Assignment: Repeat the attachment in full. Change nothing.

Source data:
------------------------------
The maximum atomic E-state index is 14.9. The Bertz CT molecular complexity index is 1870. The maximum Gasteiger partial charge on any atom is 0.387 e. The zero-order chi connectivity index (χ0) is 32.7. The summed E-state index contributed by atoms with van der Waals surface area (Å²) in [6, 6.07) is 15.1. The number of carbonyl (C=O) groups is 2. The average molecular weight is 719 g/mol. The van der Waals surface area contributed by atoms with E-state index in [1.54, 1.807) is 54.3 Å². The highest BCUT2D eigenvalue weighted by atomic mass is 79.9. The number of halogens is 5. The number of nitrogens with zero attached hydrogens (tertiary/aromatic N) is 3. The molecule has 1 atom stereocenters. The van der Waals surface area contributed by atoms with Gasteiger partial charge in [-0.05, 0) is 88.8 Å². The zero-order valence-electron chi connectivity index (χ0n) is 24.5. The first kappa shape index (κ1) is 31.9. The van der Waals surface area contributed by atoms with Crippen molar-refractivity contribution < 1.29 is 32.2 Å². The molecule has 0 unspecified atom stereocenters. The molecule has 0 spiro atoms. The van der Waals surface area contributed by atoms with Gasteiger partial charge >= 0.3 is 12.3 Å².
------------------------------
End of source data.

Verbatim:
The maximum atomic E-state index is 14.9. The Bertz CT molecular complexity index is 1870. The maximum Gasteiger partial charge on any atom is 0.387 e. The zero-order chi connectivity index (χ0) is 32.7. The summed E-state index contributed by atoms with van der Waals surface area (Å²) in [6, 6.07) is 15.1. The number of carbonyl (C=O) groups is 2. The average molecular weight is 719 g/mol. The van der Waals surface area contributed by atoms with E-state index in [1.54, 1.807) is 54.3 Å². The highest BCUT2D eigenvalue weighted by atomic mass is 79.9. The number of halogens is 5. The number of nitrogens with zero attached hydrogens (tertiary/aromatic N) is 3. The molecule has 1 atom stereocenters. The van der Waals surface area contributed by atoms with Gasteiger partial charge in [-0.05, 0) is 88.8 Å². The zero-order valence-electron chi connectivity index (χ0n) is 24.5. The first kappa shape index (κ1) is 31.9. The van der Waals surface area contributed by atoms with Crippen molar-refractivity contribution < 1.29 is 32.2 Å². The molecule has 0 unspecified atom stereocenters. The molecule has 0 spiro atoms. The van der Waals surface area contributed by atoms with Gasteiger partial charge >= 0.3 is 12.3 Å².